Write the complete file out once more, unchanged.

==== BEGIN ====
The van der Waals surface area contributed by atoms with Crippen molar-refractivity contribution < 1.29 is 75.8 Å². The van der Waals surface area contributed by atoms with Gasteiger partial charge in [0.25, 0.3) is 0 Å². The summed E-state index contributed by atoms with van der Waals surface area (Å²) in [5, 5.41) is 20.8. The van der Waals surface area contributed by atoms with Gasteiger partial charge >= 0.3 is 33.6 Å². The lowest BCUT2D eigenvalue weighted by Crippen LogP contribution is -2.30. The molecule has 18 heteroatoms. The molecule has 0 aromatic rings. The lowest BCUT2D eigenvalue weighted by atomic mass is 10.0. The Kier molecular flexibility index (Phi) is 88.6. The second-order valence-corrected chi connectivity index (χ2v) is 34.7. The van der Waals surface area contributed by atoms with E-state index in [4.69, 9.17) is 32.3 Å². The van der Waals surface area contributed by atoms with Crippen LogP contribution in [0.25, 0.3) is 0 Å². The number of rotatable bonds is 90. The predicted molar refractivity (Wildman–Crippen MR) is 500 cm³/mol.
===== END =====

The van der Waals surface area contributed by atoms with Crippen molar-refractivity contribution < 1.29 is 75.8 Å². The van der Waals surface area contributed by atoms with Gasteiger partial charge in [0.25, 0.3) is 0 Å². The summed E-state index contributed by atoms with van der Waals surface area (Å²) in [5, 5.41) is 20.8. The van der Waals surface area contributed by atoms with Gasteiger partial charge >= 0.3 is 33.6 Å². The lowest BCUT2D eigenvalue weighted by Crippen LogP contribution is -2.30. The molecule has 18 heteroatoms. The molecule has 0 aromatic rings. The lowest BCUT2D eigenvalue weighted by atomic mass is 10.0. The Kier molecular flexibility index (Phi) is 88.6. The second-order valence-corrected chi connectivity index (χ2v) is 34.7. The van der Waals surface area contributed by atoms with E-state index in [4.69, 9.17) is 32.3 Å². The van der Waals surface area contributed by atoms with Crippen LogP contribution in [0.25, 0.3) is 0 Å². The number of rotatable bonds is 90. The predicted molar refractivity (Wildman–Crippen MR) is 500 cm³/mol.